Best Tweets on Romney ‘47%’ Remark

Mitt Romney last night in California tried his darndest to explain what he meant when he said some unflattering things about nearly half of the population whose votes he’s trying to win — that population being American citizens. Romney’s controversial remarks had come at a fundraiser in Boca Raton, according to San Francisco-based Mother Jones, which posted the video and a transcription of the comments yesterday.

Here’s the video:

And here’s some of what Romney said:

There are 47 percent of the people who will vote for the president no matter what. All right, there are 47 percent who are with him, who are dependent upon government, who believe that they are victims, who believe the government has a responsibility to care for them, who believe that they are entitled to health care, to food, to housing, to you-name-it. That that’s an entitlement. And the government should give it to them. And they will vote for this president no matter what. … These are people who pay no income tax. … [M]y job is is not to worry about those people. I’ll never convince them they should take personal responsibility and care for their lives.

Now here’s Romney last night responding to the comments at a press conference before a Costa Mesa fundraiser — where he looked a little like a comedian who has just told a horribly off-color joke to a hostile crowd and was now being forced to explain in painfully minute detail why it was actually funny…

I understand there’s a video that’s been on the Internet for a few weeks that has attracted some attention. Apparently it’s got a snippet of a question and answer session at a fundraiser event. It doesn’t capture the question so I don’t know precisely what was asked. But i think it was about my campaign and how I’d be able to get the majority of voters to support me. …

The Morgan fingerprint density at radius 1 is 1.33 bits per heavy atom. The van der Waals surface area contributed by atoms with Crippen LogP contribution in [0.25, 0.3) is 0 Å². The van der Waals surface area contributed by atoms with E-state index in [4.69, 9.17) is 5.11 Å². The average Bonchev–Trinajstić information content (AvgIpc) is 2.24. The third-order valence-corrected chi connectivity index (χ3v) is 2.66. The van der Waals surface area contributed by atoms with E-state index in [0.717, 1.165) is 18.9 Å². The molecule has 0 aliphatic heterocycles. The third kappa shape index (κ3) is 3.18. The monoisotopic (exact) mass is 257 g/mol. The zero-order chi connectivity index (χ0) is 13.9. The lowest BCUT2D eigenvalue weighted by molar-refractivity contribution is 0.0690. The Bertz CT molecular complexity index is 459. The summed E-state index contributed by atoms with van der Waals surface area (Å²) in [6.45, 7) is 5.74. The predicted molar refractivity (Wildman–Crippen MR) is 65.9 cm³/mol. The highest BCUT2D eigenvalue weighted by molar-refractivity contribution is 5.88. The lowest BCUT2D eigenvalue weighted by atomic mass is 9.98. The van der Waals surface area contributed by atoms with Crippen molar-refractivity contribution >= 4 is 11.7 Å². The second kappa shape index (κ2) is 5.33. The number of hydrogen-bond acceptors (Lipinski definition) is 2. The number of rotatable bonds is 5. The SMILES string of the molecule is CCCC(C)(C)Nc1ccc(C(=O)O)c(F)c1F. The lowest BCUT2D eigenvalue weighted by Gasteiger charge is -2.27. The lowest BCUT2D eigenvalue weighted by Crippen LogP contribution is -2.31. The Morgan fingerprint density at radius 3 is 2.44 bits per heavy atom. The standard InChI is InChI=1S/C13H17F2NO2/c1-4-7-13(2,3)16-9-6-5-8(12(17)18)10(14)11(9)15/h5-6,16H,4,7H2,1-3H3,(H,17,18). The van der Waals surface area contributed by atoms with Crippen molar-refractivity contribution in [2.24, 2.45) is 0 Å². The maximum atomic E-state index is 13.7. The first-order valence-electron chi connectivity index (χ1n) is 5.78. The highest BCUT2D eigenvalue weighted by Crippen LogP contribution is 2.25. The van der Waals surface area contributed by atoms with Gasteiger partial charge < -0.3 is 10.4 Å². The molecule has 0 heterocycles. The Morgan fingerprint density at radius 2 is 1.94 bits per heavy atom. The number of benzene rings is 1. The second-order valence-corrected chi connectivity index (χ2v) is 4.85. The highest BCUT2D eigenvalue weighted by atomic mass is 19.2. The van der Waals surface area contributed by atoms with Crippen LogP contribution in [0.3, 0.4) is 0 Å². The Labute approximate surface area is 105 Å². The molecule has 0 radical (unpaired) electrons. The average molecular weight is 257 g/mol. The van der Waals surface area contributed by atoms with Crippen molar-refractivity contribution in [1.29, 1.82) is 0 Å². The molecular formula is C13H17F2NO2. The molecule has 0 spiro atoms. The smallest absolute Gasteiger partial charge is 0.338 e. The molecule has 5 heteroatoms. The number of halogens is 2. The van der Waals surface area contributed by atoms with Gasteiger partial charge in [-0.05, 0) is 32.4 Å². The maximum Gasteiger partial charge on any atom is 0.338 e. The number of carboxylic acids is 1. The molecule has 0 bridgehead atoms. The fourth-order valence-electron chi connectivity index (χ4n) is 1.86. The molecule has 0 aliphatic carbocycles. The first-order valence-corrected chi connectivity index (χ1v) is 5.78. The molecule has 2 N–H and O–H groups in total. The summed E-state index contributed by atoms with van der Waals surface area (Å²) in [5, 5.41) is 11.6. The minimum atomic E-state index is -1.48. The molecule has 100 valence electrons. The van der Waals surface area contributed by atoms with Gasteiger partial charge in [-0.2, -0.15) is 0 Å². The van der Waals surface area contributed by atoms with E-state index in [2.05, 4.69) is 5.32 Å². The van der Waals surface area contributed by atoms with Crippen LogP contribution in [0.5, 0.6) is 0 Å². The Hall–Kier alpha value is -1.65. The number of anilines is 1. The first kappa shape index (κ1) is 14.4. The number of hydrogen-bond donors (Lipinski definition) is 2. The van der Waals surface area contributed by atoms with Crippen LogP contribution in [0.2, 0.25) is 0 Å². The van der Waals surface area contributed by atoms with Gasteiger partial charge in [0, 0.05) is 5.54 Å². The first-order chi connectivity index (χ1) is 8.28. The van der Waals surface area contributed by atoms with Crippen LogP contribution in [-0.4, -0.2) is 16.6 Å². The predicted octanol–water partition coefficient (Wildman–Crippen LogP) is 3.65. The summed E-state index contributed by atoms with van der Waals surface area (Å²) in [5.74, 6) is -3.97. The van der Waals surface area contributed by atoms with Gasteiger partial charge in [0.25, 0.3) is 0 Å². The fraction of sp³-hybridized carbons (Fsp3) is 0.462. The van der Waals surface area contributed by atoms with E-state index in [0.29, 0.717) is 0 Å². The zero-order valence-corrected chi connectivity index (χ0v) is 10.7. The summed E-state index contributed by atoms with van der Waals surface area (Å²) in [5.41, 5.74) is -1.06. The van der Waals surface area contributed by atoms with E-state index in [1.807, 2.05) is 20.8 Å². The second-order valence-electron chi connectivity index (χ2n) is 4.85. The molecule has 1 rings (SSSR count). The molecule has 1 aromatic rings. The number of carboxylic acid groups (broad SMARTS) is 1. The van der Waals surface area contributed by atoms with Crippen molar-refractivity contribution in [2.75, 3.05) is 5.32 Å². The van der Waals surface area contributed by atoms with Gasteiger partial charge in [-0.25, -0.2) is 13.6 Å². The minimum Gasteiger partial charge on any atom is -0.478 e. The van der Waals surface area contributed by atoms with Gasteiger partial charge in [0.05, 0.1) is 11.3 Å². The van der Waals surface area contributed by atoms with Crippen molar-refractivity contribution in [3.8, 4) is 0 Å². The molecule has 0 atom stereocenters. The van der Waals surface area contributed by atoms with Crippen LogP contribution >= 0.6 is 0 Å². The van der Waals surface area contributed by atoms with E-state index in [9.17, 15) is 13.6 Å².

Of course there’s a very different approach of the two campaigns. As I point out, I recognize that those who pay no tax — approximately 47% of Americans — I’m not likely to be highly successful with a message of lowering taxes. That’s not as attractive to those who don’t pay income taxes as it is to those who do. And likewise those who are reliant on government aren’t as attracted to my message of slimming down the size of government. So I then focus on those individuals who I believe are most likely to be pulled into my camp and help me win, the 51 or the 50.1 percent to become the next president.

Romney later said his original remark was “not elegantly stated.”

The Obama campaign, apparently, thinks it’s plenty elegant. They liked it so much, in fact, they’re letting everyone know about it in this web ad:

Romney made some other eyebrow-raising comment at that fundraiser as well. He said that “the Palestinians have no interest whatsoever in establishing peace,” and made a joke that had he “been born of Mexican parents, I’d have a better shot at winning this.”

(Update: Mother Jones has now posted the full video of the fundraiser.)

Some Republicans, at least, are not exactly rushing to defend Romney. New York Times columnist David Brooks today called him “Thurston Howell Romney,” and William Kristol, a staunch conservative, wrote a post in The Weekly Standard titled “A Note on Romney’s Arrogant and Stupid Remarks,” in which he actually suggests that the candidate might step down from the ticket to make way for Marco Rubio. Others, like Rush Limbaugh, are calling for Romney to embrace the remarks.

Before Democrats giggle themselves into a permanent state of glee, NPR’s Liz Halloran reminds them of the following:

(W)hile Democrats are licking their chops, and many Republicans are despairing at the state of the Romney campaign just seven weeks from Election Day, the more dispassionate among us suggest that the more things change, the more they stay the same.

“It’s still a fluid, very competitive race,” says Nathan Gonzales, of the nonpartisan Rothenberg Political Report, which analyzes political races. “Anyone who says they know who is going to win doesn’t.”

A national poll bounce that Obama got from the recent Democratic convention continues to dissipate. The eight tossup states that will ultimately decide the race remain nail-biters…

Twitter, of course, is today fulfilling its primary function when someone makes a high-profile gaffe: rubbing it in…